The 5 Most Interesting French Train Stations

Pimsleur Approach • October 25, 2012 • FrenchComments (1)

France is a great place to discover by train, as it has one of the best rail networks in Europe and the ground-breaking high-speed TGV service. You might not notice its stations as you travel around the country, but many are architecturally and historically fascinating and deserve some attention before you continue to your ultimate destination. Here are five to watch out for.

Gare du Nord - French Train Stations

Gare du Nord - Image Via Wikipedia

Gare du Nord, Paris

The Gare du Nord is the busiest railway station in Europe and can be quite daunting. The terminus for the Eurostar service from London and the major hub in Paris, the building itself can be overlooked. Built between 1859 and 1865, the station was designed by German-born Jacques-Ignace (Jakob) Hittorff, a pioneer of the use of cast iron in architecture. This is pretty grand stuff for a railway station, with the façade designed around a triumphal arch and topped with statues representing the cities that the Chemin de Fer du Nord railway company, which commissioned the building, once served. It’s well worth grabbing a coffee or a beer at one of the many cafés facing the station to take in its architectural splendor.

Gare de Strasbourg - French Train Stations

Gare de Strasbourg - Image Via Wikipedia

Gare de Strasbourg

Strasbourg’s main railway station may be only the second largest in France but it certainly wins first prize for the most architecturally bizarre. The original station was designed by Polish-born German architect Johann Eduard Jacobsthal, and opened in 1883. But things got really interesting in 2007 when a cocoon-like glass shell was added, engulfing the old building in its entirety. From outside the building, its 120-meter length seems to ripple like a centipede. This ultra-modern innovation in a town full of historic architecture is typically French in its creative daring.

Gare d’Orsay, Paris

Gare dOrsay - French Train Stations

Gare d'Orsay - Image Via Wikipedia

You won’t be catching any trains here, as the former Gare d’Orsay now houses the world-famous Musée d’Orsay, but this Beaux-Arts masterpiece, built between 1898 and 1900, remains one of the most important railway buildings in France. Commissioned by the Chemin de Fer de Paris à Orléans for the 1900 Exposition Universelle, it was at the cutting edge of architectural innovation when it was built. It became disused as a railway station and was billed for demolition before it was finally saved and opened as the Musée d’Orsay in 1986. Today its huge cavernous spaces can still provoke as much awe as the art they contain.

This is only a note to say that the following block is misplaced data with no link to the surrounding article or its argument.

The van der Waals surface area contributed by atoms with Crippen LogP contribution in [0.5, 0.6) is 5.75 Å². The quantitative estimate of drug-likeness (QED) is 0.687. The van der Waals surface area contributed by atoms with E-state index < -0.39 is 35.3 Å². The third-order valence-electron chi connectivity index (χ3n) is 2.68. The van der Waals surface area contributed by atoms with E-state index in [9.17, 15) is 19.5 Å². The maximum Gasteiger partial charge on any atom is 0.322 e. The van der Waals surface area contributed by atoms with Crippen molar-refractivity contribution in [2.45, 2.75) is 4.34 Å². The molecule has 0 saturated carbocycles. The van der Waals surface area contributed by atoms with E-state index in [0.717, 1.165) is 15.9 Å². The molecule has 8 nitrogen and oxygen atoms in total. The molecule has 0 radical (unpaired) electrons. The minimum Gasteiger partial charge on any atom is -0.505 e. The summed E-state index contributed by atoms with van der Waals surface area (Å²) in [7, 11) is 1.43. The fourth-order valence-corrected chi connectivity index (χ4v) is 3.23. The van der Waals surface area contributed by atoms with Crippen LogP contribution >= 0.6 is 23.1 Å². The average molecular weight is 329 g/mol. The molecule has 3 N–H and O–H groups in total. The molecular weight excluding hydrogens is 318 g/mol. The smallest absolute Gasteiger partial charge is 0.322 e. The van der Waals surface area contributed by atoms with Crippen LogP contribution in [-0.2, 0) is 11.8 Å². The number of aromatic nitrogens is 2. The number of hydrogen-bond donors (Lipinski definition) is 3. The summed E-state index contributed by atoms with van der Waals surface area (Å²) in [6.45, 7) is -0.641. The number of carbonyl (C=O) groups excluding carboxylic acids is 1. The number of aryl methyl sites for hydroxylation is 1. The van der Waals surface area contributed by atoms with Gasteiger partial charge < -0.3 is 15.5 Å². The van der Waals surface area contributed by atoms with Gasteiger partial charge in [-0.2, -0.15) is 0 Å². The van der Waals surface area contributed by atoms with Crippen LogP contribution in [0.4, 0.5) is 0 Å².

Gare de Limoges - French Train Stations

Gare de Limoges - Image Via Wikipedia

Gare de Limoges-Bénédictins

Built between 1924 and 1929 and designed by French architect Roger Gonthier, this monumental building has an air of grandeur few other stations can rival. Dominated by its 60-meter high, dome-topped clock tower, the building features a limestone façade and copper-covered dome, and is unusual for having been built over the existing railway lines rather than beside them. The station gets its unusual name from the fact that a Benedictine monastery was located nearby in the time before the French Revolution.

Gare de Canfranc

Gare de Canfranc - French Train Stations

Gare de Canfranc - Image Via Wikipedia

One of the reasons this French station is so interesting is because it’s not actually in France! Just over the border in Spain, Canfranc international railway station was a Franco-Spanish project and most of it was French-owned. Part of a hugely ambitious and expensive project to link the French and Spanish sides of the Pyrénées, Canfranc was destined for great things, but all did not go as planned. The Great Depression and the Spanish Civil War would see this impressive 1920s building, the biggest train station in Europe at the time, fall into disuse and disrepair. Standing in stark contrast to the rugged mountains that form its backdrop, its grandeur from another age is eerily out of place in its deserted surroundings.

One Response to “ The 5 Most Interesting French Train Stations ”

  1. LaToya Lee says:

    The Musée d’Orsay is a museum housed in a grand railway station built in 1900. Home to many sculptures and impressionist paintings, it has become one of Paris’s most popular museums.

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